YOU WON’T BELIEVE WHAT HAPPENS NEXT



His name is better known now
         for rainbow flags, a Pope,
         and source of software code. Wear
                 a flower in your hair.

Assisi on the terraced contours
of Subasio. When Giovanni Bernardone
     was born there in 1182
        there were more trees,
     fewer domes and steeples,
       but the lapis lazuli sky
     blue as the Virgin’s mantle
           remains the same.

The dust devils still dervish-whirl
through orchard and vineyard in summer.

“Giovanni” was his mother’s idea,
          his father
who’d made his textile fortune in Provence
     wanted to call him
“the Frenchman”, Francesco
     or as we say
         Francis.

Our future Italian bodhisattva,
     (Namaste to the Deva
     that dwelt within him)
worldly-wise by his twenties, taking
     up the sword in war
between Ghibelline and Guelph
(he on the Papal side against Perugia) –
he wasn’t very good at soldiering

          captured
imprisoned in the city of his enemy
     where he first tasted
     loneliness, want, discomfort.

          He tried again
riding off in splendid armour
     to join Walter of Brienne.
He didn’t get further than Spoleto
          thirty miles away.
          His frailty felled him
     before the enemy had a chance to.

The rebellion against paternal authority
     is hardly new, an eternal
        verity.
The impetuous youth
     ran off and hid in a cave
     for a month like a bandit.

     When he returned
corpse pale, his finery in rags
the townsfolk, thinking him
     a demented beggar
     and fearing contagion
     threw clods of dirt at him.

Papa Bernardone must have nearly
had the patience of Francis’ Heavenly Father,
     took back
his prodigal, though fearing
for his son’s sanity, chained him in
     a secret room.
          The shame.

Well, you know what they say
     about Italian men
and their mothers’ apron strings…
Mama Bernardone conspired
with a priest to get Francis into hiding.

          By then
          Frankie
     had discovered
          that poverty
          and Jesus
          made him
          light up
    like a Christmas tree.

He still had some of his father’s money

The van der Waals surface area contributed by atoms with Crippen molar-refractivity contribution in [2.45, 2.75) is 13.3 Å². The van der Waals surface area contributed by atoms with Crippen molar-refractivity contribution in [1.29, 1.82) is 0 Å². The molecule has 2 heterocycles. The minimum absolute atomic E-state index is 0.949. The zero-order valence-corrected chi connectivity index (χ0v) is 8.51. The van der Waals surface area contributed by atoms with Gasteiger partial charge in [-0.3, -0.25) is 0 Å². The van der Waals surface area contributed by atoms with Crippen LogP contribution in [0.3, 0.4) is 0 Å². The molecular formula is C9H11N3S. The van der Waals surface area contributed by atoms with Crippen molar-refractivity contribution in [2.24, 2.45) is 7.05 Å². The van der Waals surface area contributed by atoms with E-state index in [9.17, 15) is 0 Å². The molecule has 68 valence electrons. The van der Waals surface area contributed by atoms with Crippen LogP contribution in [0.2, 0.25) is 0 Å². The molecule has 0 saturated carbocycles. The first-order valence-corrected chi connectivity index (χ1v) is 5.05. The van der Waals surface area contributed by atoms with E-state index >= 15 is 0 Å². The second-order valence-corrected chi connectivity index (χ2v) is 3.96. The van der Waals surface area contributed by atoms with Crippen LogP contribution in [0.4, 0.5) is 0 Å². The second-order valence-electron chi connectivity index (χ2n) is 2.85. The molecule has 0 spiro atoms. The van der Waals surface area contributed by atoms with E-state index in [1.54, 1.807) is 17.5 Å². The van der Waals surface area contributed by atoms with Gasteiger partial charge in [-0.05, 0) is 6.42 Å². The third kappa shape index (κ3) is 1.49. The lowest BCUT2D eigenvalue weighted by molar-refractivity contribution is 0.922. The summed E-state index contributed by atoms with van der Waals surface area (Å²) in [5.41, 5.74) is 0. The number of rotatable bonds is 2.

giving it away in the name of the Church.

At some point Papa had enough
          and cut him off,
such is the way when a son,
drunk on frightening ideals
     and the Oedipal spring
goes off on his own path, though
denouncing your flesh and blood
          to the Bishop
seems a bridge too far.

And then the famous scene,
     the deliberate
    imitatio Christi.
                                    Francis
goes before the judge.    
                                                 You will
have seen the fresco in the Basilica, yes?
     By Giotto’s hand.
     In front of the judge
he sheds his lavish clothes in the name of God
     this proto-Marxist
     and dons sackcloth
with a length of rope slung around his waist.

          From there
     he was off to embrace lepers.
           You remember
Princess Diana hugging people with AIDS?
          It was like that.

     He made them human.

          As for the rest
     the vision of the crucified
     Christ floating above him
          like a Jesus kite
     tethered to his stigmata,

or all the Dr Doolittle stuff,
the Brother Sun and Sister Moon…
          I don’t know.

     I sometimes wonder if
     when he was famous
     he buried the hatchet with Dad.

If so
     it must have been awkward
          on those visits
at the family dinner table
          crunching on the bones of the
          sparrows he’d been

preaching the Gospel to the day before.

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